If you have seen an ad for Whiskas cat food, you already know, what the British Shorthair cat looks like. Outside of the advertising industry, the breed is just as popular, thanks to its great, well-balanced character. Here is a “plush” representative of the domestic cat from Great Britain.
- Category III: Shorthair and Somali cats
- EMS code: BRI
- Country of origin: Great Britain
History of the breed
The breed’s roots can be traced back to the 1st century AD, making it one of the oldest. Probably during the Roman Empire, these cats were transported from Egypt to Great Britain, where they then crossed with the European wildcat. The new cat variety had a stocky, stately body and a very thick but short fur, which helped it survive in the island climate.
It seems that the contemporary British Shorthair cat has practically not changed in terms of appearance, as evidenced by the many images created over the centuries.
Selective breeding of the breed began in the 19th century. From the beginning, the emphasis was on the color of the fur – it had to be a blue-gray shade. At that time cats of this breed having such coloration were called British Blue or English type (this name distinguished the British variety from the smaller Russian type cat).
Harrison Weir is considered a pioneer in breeding the British Shorthair cat, who contributed to the unification of the breed. It is possible, however, that several breeders participated in it.
At the end of the 19th century, after an exhibition at the Crystal Palace, they were very popular with cat lovers for a time. However, this changed with the arrival of the Persian cat and other longhair breeds in the Islands. The British Shorthair significantly lost its popularity, and after the outbreak of the war, it was on the verge of extinction.
To regain their former glory, breeders decided to cross British Shorthair with Persian cats. This treatment gave rise to a completely different breed – the British Longhair cat. Often, short-haired cats were also associated with the Russian Blue cat to keep their coat beautiful. After the war, breeders worked hard to restore the characteristics of the British Shorthair. In the late seventies, this was achieved and felinological federations such as TICA and CFA officially registered the new breed.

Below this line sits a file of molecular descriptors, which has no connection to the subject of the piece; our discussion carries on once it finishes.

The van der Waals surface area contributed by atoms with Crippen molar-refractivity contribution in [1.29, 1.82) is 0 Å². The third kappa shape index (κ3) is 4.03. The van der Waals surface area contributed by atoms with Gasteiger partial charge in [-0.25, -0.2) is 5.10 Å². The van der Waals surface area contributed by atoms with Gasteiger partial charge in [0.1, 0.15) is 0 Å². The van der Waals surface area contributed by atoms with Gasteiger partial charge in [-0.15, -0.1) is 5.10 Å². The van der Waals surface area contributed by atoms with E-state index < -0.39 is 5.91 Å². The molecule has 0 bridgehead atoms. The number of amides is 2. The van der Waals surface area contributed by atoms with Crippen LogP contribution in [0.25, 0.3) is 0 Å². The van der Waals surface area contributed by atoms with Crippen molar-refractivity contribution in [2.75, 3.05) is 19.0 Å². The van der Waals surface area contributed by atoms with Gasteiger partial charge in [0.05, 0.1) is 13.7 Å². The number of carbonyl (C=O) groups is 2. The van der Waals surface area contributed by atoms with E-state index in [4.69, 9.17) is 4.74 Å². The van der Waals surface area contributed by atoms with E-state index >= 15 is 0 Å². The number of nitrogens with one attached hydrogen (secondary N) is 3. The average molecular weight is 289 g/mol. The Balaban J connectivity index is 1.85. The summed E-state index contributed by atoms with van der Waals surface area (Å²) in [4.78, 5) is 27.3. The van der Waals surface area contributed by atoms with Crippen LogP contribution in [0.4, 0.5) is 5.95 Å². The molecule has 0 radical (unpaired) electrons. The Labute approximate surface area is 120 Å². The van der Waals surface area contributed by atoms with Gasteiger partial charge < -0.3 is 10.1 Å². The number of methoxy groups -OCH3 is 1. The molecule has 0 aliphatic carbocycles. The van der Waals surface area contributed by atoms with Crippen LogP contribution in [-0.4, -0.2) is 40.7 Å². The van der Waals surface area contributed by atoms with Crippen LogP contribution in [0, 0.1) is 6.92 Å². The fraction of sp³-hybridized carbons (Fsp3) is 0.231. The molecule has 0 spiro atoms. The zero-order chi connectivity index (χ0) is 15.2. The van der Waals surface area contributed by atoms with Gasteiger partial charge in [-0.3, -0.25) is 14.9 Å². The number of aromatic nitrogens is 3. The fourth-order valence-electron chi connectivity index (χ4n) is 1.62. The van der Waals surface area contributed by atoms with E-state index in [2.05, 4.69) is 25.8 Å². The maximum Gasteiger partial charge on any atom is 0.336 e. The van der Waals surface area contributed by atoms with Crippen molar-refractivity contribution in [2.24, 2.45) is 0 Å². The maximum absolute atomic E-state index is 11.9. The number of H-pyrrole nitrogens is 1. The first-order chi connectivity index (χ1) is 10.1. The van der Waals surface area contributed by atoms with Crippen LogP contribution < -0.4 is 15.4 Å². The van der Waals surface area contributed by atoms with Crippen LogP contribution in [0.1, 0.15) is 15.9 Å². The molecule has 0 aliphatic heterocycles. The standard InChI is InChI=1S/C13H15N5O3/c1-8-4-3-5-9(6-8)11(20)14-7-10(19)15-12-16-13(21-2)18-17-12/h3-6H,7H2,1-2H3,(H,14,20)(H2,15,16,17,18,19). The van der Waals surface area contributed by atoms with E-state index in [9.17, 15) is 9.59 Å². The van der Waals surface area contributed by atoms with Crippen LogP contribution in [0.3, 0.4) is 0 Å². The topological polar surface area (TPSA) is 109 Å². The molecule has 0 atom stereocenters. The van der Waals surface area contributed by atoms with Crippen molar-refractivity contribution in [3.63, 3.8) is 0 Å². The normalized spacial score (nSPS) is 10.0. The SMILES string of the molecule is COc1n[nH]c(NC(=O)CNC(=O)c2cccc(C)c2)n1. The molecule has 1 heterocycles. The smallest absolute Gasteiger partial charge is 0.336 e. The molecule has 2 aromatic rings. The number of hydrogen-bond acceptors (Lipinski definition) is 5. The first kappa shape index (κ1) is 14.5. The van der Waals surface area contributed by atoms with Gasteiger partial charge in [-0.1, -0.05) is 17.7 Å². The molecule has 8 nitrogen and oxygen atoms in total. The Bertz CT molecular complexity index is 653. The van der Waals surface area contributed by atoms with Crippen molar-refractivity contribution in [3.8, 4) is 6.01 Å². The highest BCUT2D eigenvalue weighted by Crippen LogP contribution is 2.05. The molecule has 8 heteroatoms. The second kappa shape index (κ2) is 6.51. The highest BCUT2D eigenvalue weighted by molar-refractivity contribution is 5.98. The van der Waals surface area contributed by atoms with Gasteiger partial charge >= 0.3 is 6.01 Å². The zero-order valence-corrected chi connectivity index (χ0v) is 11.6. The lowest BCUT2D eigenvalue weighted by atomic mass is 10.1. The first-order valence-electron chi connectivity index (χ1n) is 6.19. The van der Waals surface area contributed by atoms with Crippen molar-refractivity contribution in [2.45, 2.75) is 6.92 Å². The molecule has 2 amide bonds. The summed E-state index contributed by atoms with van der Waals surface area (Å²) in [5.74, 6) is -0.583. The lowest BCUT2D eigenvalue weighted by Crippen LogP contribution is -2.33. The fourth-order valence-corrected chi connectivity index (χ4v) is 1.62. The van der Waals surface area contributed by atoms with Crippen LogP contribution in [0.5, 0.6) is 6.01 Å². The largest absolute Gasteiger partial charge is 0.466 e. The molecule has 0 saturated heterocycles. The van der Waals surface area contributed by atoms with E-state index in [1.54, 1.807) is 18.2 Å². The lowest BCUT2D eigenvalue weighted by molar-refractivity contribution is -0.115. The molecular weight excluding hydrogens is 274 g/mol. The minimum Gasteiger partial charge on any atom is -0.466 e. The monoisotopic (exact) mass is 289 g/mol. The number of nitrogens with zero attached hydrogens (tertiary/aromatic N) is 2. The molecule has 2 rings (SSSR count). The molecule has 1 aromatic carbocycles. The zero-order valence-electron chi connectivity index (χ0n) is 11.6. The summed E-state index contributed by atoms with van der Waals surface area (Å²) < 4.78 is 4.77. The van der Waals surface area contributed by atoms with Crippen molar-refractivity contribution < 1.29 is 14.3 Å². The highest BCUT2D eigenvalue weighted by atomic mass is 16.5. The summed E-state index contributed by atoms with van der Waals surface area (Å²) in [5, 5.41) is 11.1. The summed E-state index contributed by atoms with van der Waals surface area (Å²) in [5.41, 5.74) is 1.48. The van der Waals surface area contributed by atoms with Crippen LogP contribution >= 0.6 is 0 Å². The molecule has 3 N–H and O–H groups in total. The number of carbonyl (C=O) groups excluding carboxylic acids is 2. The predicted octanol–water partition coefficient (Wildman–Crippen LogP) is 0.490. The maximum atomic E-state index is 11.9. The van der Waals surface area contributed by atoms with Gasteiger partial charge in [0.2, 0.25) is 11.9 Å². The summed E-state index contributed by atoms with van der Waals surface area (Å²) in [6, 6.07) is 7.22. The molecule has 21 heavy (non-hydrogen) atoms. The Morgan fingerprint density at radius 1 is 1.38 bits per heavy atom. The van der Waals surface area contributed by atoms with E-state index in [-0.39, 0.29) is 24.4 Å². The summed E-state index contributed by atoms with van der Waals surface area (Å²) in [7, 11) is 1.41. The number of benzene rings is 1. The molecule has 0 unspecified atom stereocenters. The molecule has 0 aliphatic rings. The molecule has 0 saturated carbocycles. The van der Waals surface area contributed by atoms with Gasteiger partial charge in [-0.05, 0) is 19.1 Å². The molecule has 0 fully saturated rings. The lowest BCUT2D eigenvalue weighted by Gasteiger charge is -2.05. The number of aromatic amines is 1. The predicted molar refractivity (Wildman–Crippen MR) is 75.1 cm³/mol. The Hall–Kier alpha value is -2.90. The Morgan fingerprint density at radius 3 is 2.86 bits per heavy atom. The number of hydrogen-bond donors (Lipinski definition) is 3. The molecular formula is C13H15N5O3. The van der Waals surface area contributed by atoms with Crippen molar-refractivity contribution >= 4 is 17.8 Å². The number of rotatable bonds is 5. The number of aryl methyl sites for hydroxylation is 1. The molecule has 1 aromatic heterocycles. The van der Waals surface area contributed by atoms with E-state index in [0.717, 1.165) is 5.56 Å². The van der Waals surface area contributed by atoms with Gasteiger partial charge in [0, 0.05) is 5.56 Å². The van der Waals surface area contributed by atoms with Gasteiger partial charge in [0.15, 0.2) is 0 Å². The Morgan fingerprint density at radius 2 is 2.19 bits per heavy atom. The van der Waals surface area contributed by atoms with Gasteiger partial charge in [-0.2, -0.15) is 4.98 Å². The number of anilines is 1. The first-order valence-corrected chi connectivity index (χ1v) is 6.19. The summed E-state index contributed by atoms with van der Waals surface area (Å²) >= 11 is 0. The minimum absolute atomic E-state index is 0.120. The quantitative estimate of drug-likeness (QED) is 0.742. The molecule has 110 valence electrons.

A characteristic feature of the breed is a stocky, muscular figure combined with rather a small size. The chest is broad, the limbs strong and thick, and the tail bluntly pointed. In relation to the body, the round head is very large. The snout is short, the cheeks are bulky – they are the most impressive in adult males. Above the muzzle, there are large, round, coppery-orange eyes (the color of the iris, however, depends on the color of the coat). Ears are set wide apart on top of a large head.
Compared to other breeds, the British Shorthair matures more slowly – it reaches its full size at around 3 years of age. Interestingly, cats of this breed exhibit a clear sexual dimorphism: females weigh 3.2-5.4 kg (7–12 lb) on average, while males weigh 4.1-7.7 kg (9–17 lb).
The coat is another hallmark of the breed: it is thick, although it consists of only one layer. Thanks to this, the fur is very soft, even plush, which can be seen when it is arranged during the movements of the animal.
The most popular color variation is blue, but felinology federations accept many colors and patterns. Thus, there are red, silver, cream, white, black, golden-cinnamon, fawn, brindle, colorpoint, two-color, chocolate, lilac and tabby cats.
Temperament and health
It is not as active and playful, as many others breeds, but is distinguished by great charm and kindness. It is very devoted and loving towards the owner, it also enjoys the company of other animals and children. It is very fond of physical contact, but this only includes stroking; wearing and showing too much affection is overdoing it.
It rarely meows, but likes to be close to people. It doesn’t have to be the center of attention; it is usually calm, but not withdrawn. Kittens and immature specimens are vigorous, but this feature fades with age. It is not mischievous in the absence of owners, because it behaves very distinguished. It shows kindness and trust towards its guests, but is not too familiar.
Due to its structure, it may be prone to obesity, which is why a balanced diet is important for it.
The breed is considered to be long-lived, although it has two fatal diseases. Hypertrophic cardiomyopathy is a serious problem for the British Shorthair. Danish studies on approx. 330 cats showed that this disease occurred in approx. 20% of male cats and 2% of female cats. This breed is also at risk of developing polycystic kidney disease.
Detailed data / dimensions (size)
British Shorthair cat
- Height at the withers: 30-35 cm (11.8 – 13.8 in)
- males 4.1-7.7 kg (9–17 lb).
- females 3.2-5.4 kg (7–12 lb
- Lifespan: 14-20 years
British Shorthair cat – interesting facts
- The British Shorthair cat is probably the oldest English cat breed.
- The prototype for the character of the Cheshire Cat (“Alice in Wonderland”) created by Sir John Tenniel was most likely a British Shorthair cat.
- It is possible that Puss in Boots – the protagonist of the animated film “Shrek” is a British Shorthair cat. So don’t get confused by his strong Spanish accent 🙂
- The British Shorthair is the mascot of the Whiskas brand.
- According to the GCCF (The Governing Council of the Cat Fancy) data from 2013, the British Shorthair cat was the most popular in the British Isles.